No Haj visas for old and sick


Published — Saturday 13 July 2013

Last update 13 July 2013 4:50 am

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To prevent the spread of Middle East Respiratory Syndrome Coronavirus (MERS-CoV), the elderly and those suffering from chronic diseases will not get Haj visas this year, the Ministry of Health announced here yesterday.
“This new rule will be applicable to the forthcoming Haj and the subsequent Umrah seasons,” Health Ministry spokesman Khalid Al-Mirghalani told Arab News yesterday. He said Saudi missions abroad would be following the strict instructions of the Health Ministry sent to it by the Ministry of Foreign Affairs.
Haj and Umrah visas will not be issued by Saudi missions to elderly pilgrims and those suffering from chronic diseases such as diabetes and other illnesses involving the heart, kidneys and the respiratory system.
Others excluded are patients with immune deficiencies, terminal malignant diseases, pregnant women and children, the spokesman said.
Al-Mirghalani did not stipulate an age limit but said the elderly who are feeble and medically unfit to travel would not be considered for pilgrimage visas.
The new coronavirus has affected 66 people, which included 38 deaths since September last year in the Kingdom. The ministry has taken all preventive measures to combat the spread of the disease with the help of local and international medical experts including officials from the World Health Organization.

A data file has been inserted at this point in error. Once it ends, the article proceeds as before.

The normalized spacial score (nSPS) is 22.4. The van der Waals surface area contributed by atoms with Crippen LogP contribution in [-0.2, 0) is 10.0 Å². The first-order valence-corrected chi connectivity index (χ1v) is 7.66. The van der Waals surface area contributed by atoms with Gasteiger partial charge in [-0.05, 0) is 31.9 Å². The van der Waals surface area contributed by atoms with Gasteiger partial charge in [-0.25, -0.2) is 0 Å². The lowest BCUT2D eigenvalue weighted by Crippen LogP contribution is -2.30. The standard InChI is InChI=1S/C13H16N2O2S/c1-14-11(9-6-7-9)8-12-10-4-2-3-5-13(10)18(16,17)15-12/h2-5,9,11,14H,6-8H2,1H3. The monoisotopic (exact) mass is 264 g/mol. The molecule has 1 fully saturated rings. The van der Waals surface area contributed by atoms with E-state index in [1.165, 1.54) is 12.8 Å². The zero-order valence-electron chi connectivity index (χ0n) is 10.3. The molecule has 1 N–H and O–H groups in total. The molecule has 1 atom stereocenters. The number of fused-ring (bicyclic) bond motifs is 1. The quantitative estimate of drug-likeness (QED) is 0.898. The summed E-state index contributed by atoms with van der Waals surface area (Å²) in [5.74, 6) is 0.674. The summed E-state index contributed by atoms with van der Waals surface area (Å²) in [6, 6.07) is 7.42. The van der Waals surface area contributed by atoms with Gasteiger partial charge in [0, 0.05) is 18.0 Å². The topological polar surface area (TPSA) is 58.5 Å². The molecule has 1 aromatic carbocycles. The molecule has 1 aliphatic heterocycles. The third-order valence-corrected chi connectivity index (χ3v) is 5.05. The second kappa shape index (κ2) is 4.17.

In addition to these requirements, he said the ministry had spelt out the quarantine regulations of the Kingdom. They include a valid certificate of vaccination against meningitis 10 days before the departure of pilgrims to the holy cities of Makkah and Madinah, and for polio vaccinations by pilgrims hailing from countries where the disease is prevalent.
There is also an optional requirement for vaccination against influenza as a precaution against flu attacks, he added.
He said the ministry is insisting on pilgrims having proper personal hygiene. They should also ensure hygienic cooking, storing, transporting and serving methods to avoid diarrhea, vomiting, food poisoning, dysentery, typhoid and cholera.
“Hands should be washed before eating. Disposable shaving kits should be used.”
Wearing masks made of cloth during the performance of various Haj rituals will be very useful in preventing respiratory infections such as colds, coughs, sore throats and pneumonia.
This year, the ministry is focusing on preventing food poisoning. Pilgrims have been asked not to keep their cooked food for more than two hours to avoid food poisoning. They should also wash fruits and green leaves before consumption. Meat and vegetables should not be washed together when preparing to cook.
Other health tips include covering their mouth and nose while coughing and sneezing and to not spit in the streets.
Saudi missions abroad will begin issuing Haj visas at the end of Ramadan.

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